2023 Pro Bowl: The Good, the Bad and the Ugly originally appeared on NBC Sports Chicago
The 2023 Pro Bowl is in the books and the reviews are starting to roll in on the weekend's complete facelift.
Among the changes made to the league's traditional All-Star weekend include 10 mini competitions, capped off by a 7-on-7 flag football game. This year's roster also included a variety of resumes from up-and-comers to certified stars to down-and-out veterans.
From Eli Manning besting a very-upset Peyton from the sidelines to Equanimeous St. Brown cueing up his brother Amon-Ra to win the best catch competition, the younger brothers showed up in Vegas.
Unsurprisingly, the Diggs brothers were at the center of one of the best moments when Trevon picked off his older brother Stefon. The Bills wide receiver -- who later added a highlight-worthy touchdown -- blamed the turnover on the higher ups, but Trevon definitely won bragging rights for the day.
Speaking of the Diggs family, Trevon's six-year-old son Aaiden continued to assert himself as one of the league's most beloved personalities. For the past three years, Diggs has provided fans with numerous entertaining and endearing press conferences and mic'd up moments and his Pro Bowl debut was no different.
Diggs' star shined brightest alongside some of the league's other favorite little stars, including Micah Parson's son, Malcolm, and Jets superfan Johnny.
With star players and future commissioner casting covered, all that's left was the broadcast studio. Ten-year-old Jeremiah wowed players and coaches with a series of impressive interviews.
It wasn't perfect (stay tuned for the ugly), but it was a step in the direction.
For years, the Pro Bowl was haunted by the stories of career-changing injuries to players like Robert Edwards and Tyler Eifert. Over time, many players opted to skip out on the event entirely. The ones who showed up often didn't play at the highest level of competition and the event started to lose much of its luster. Hence, the change in structure.
Cleveland Browns defensive end Myles Garrett did reportedly leave with a dislocated toe, but otherwise it was a relatively injury-free event, keeping players -- and their coaches back home -- happy.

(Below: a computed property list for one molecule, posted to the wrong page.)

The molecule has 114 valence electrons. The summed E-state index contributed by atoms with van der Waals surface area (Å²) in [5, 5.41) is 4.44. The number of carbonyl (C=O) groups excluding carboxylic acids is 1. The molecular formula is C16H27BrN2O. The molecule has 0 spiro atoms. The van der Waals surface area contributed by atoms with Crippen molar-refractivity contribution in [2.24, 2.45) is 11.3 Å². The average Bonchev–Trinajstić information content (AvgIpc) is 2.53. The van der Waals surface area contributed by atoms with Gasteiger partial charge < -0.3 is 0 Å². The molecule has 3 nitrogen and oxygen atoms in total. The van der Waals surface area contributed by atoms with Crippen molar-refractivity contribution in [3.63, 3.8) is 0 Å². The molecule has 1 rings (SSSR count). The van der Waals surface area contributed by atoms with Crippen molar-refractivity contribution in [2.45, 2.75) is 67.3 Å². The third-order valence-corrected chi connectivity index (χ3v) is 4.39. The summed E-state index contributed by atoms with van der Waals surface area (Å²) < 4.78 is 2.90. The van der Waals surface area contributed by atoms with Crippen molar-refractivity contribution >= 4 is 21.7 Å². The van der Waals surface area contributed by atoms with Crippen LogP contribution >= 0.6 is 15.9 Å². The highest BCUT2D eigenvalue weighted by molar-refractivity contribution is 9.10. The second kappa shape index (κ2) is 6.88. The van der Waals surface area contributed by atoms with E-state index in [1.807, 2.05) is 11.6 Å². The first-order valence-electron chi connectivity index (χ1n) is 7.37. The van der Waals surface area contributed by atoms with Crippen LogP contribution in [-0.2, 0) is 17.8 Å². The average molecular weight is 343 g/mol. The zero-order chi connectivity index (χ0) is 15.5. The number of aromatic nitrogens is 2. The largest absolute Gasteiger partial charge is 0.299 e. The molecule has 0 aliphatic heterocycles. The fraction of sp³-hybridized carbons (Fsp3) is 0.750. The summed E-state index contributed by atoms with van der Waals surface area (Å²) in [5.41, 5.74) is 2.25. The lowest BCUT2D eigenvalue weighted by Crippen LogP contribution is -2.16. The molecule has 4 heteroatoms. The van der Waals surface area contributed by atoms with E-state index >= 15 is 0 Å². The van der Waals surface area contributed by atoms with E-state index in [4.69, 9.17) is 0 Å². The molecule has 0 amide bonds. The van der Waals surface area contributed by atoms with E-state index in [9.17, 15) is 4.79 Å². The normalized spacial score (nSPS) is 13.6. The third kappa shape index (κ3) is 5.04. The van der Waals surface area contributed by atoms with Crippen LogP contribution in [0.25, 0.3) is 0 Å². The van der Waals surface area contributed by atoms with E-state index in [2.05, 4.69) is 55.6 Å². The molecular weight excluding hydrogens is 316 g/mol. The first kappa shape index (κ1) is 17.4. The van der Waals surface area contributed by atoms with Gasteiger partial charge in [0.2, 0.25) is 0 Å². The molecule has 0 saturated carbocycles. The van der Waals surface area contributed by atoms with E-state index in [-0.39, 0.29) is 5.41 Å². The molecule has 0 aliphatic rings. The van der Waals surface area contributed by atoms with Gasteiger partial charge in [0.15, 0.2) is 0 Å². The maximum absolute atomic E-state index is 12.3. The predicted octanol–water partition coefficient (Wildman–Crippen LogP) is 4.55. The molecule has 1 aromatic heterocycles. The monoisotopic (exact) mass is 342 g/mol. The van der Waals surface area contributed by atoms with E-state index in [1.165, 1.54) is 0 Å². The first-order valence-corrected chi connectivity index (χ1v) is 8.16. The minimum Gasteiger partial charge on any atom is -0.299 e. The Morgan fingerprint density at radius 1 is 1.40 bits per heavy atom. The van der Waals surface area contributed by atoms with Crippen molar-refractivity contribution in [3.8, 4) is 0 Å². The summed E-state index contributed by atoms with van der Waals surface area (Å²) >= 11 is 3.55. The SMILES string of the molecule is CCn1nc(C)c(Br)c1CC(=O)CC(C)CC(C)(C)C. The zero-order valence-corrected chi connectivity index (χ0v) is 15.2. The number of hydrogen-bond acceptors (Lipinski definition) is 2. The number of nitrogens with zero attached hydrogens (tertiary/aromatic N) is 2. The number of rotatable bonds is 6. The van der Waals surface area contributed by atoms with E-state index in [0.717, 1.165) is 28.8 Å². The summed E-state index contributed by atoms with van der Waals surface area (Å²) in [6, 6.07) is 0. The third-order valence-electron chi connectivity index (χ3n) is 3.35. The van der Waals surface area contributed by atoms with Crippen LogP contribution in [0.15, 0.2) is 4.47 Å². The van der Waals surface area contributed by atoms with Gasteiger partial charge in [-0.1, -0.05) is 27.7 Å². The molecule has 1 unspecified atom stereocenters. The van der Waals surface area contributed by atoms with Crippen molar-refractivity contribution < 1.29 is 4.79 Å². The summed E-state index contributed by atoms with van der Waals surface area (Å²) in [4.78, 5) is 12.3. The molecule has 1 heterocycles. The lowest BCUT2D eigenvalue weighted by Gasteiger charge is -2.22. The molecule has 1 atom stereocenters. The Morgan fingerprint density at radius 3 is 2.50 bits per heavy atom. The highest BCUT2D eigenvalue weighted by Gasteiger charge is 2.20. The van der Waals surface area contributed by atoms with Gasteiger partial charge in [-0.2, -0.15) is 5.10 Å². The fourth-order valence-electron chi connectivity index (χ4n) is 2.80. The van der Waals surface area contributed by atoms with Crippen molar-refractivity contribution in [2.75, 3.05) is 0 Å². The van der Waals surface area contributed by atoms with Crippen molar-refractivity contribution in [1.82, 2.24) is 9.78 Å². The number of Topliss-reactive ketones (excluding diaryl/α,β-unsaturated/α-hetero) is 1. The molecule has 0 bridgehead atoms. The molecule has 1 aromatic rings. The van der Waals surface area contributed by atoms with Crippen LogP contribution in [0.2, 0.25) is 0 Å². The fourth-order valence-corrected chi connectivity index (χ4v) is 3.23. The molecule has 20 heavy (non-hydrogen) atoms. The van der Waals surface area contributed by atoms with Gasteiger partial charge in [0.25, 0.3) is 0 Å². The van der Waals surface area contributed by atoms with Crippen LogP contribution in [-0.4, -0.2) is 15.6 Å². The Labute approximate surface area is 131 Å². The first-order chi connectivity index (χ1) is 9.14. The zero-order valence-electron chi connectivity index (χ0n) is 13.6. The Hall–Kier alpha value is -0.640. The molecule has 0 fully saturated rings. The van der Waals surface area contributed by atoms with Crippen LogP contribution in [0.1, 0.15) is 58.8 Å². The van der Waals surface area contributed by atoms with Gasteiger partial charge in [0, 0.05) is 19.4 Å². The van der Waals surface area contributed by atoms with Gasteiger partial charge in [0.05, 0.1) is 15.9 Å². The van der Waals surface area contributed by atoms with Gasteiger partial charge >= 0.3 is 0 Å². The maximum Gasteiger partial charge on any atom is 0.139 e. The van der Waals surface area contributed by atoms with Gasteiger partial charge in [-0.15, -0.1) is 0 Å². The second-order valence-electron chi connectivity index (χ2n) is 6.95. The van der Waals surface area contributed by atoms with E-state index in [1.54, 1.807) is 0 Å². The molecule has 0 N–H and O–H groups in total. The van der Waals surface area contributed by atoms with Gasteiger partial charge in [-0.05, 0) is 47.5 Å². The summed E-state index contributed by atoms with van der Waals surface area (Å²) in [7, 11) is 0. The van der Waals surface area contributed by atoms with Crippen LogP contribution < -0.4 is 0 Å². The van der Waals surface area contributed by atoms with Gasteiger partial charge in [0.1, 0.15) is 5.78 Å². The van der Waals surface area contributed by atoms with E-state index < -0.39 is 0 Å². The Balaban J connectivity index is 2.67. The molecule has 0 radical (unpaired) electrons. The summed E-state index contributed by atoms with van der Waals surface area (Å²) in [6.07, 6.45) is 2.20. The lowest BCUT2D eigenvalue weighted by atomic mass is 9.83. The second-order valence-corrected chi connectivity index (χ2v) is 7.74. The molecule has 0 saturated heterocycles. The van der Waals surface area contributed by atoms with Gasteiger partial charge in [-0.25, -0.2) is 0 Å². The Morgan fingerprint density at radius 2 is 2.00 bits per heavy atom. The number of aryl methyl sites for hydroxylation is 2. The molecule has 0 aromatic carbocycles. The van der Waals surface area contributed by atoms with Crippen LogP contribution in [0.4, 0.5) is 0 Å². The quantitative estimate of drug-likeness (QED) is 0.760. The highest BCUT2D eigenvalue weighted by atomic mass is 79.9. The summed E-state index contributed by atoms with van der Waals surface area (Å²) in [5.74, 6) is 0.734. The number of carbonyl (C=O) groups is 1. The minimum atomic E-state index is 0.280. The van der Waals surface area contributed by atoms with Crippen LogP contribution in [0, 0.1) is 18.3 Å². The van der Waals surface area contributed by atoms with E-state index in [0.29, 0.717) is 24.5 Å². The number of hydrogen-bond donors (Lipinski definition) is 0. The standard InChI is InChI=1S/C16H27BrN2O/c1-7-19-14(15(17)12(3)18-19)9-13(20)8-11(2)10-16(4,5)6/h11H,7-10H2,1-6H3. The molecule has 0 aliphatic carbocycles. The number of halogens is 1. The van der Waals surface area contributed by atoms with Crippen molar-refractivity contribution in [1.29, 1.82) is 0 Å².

No one has less to lose than Tyler Huntley. In the five days since Huntley, Lamar Jackson's backup, was named as Josh Allen's replacement, the only thing the internet seems to be asking is "How?"
The 25-year-old appeared in six games for the Ravens this season throwing for an average of 67 yards per game and a QBR of 41.2. Simply, not Pro Bowl material. To his credit, however, he took the opportunity and made the most of it.
Huntley came in second in the precision passing contest on Thursday, losing to only Derek Carr. He carried that momentum into Sunday's flag football games, recording 192 yards and four touchdowns.
Lamar Jackson's status in Baltimore is currently up in the air, but the Pro Bowl might have provided Huntley -- a restricted free agent this offseason -- with some options.
Circling back to that injury prevention, it wasn't all by the books. Whether it was just an innate competitiveness or inability to follow the rules, several plays looked a little less flag and a little more tackle.
Ramsey was called for an unnecessary roughness penalty, something probably not on too many people's bingo cards heading into the day of flag football.
The verdict's still out on the new Pro Bowl. Some were very complimentary of the changes and seemed to enjoy the more informal access to the players, while others -- especially those waiting to watch the Knicks and 76ers -- felt it dragged on too long.
The new format wasn't an all-around loss and the players seemed to enjoy themselves, but it didn't always translate well for the viewers back home. Assuming they plan on sticking with this new format, it'll definitely require some refining going forward to keep fans engaged from start to finish.
Once Derek Carr pulled out the Griddy, it was time to say goodnight.
The longtime Raiders quarterback had the support of his soon-to-be former home crowd throughout the entire weekend, but his dance moves didn't earn him many points on the free agency market.
The celebration dance that's taken the league by storm was all over Allegiant Stadium this weekend. Vikings wide receiver Justin Jefferson, who popularized the dance in the NFL, did provide a wholesome moment with everyone's favorite new sideline reporter.